• Chamley, C. and Ptolemarchakis, H. (1984), ‘Assets, General Equilibrium, and the Neutrality of Money’, Review of Economic Studies, 51, 129-138.

    • Search Google Scholar
    • Export Citation
  • Chow, G.C. (1979), ‘Optimum Control of Stochastic Differential Equation Systems’, Journal of Economic Dynamics and Control, 1, 143-175.

    • Search Google Scholar
    • Export Citation
  • Cox, J.C., Ingersoll, J.E. and Ross, S.A. (1985), ‘An Intertemporal General Equilibrium Model of Asset Prices’, Econometrica, 53(2), 363-384.

    • Search Google Scholar
    • Export Citation
  • Duffie, D. (1996), Dynamic Asset Pricing Theory, 2nd edition, Princeton University Press, Princeton, NJ.

  • Dumas, B. and Uppal, R. (2000), “Global Diversification, Growth and Welfare with Imperfectly Integrated Markets for Goods”, Manuscript, INSEAD and MIT.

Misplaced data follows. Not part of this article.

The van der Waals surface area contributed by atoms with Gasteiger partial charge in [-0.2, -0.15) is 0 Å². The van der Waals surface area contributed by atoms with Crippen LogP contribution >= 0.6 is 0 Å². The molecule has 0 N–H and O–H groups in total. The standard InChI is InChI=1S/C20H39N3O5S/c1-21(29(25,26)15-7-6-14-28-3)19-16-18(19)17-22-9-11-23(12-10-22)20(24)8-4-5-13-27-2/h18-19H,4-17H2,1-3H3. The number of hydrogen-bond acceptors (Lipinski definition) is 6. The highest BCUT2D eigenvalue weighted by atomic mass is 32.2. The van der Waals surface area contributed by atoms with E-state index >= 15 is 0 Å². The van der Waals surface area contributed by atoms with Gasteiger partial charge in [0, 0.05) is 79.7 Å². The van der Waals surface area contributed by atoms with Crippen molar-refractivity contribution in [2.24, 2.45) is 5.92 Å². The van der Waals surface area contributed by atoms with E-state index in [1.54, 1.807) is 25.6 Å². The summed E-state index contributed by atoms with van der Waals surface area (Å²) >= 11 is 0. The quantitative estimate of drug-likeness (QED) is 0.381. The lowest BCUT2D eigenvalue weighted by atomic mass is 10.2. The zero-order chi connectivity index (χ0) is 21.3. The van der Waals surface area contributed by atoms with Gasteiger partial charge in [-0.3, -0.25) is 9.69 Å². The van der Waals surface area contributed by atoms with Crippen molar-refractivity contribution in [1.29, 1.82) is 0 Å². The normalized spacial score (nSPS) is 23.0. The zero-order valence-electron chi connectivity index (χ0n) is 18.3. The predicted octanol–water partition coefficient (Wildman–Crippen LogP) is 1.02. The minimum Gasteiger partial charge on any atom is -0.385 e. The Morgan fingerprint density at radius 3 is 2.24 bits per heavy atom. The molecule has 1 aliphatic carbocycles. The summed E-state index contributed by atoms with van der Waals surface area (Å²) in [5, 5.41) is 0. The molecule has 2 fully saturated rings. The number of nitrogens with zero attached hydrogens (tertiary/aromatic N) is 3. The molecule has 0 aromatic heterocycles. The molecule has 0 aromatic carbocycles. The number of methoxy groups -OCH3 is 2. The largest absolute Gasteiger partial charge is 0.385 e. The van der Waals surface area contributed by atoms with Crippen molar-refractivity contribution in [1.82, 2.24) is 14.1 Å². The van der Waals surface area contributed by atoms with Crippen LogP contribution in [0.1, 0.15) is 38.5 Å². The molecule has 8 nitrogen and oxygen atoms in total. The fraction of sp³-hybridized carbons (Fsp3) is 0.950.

• Search Google Scholar
    • Export Citation
  • Eaton, J. and Gersovitz, M. (1981), “Debt with Potential Repudiation: Theoretical and Empirical Analysis”, Review of Economic Studies, 48, 289-309.

    • Search Google Scholar
    • Export Citation
  • Edison, H.J. (1993), ‘The Effectiveness of Central Bank Intervention: A Survey of the Literature since 1982’, Special Papers in International Economics No. 18., Princeton University, Princeton, NJ.

    • Search Google Scholar
    • Export Citation
  • Devereux, M.B. and Engel, C. (1998), ‘Fixed versus Floating Exchange Rates: How Price Setting Affects the Optimal Choice of Exchange Rate Regime’, NBER Working Paper No. 6867.

    • Search Google Scholar
    • Export Citation
  • Engel, C. (1992), ‘On the Foreign Exchange Risk Premium in a General Equilibrium Model’, Journal of International Economics, 32, 305-319.

    • Search Google Scholar
    • Export Citation
  • Engel, C. (1999), ‘On the Foreign Exchange Risk Premium in Sticky-Price General Equilibrium Models’, NBER Working Paper No. 7067.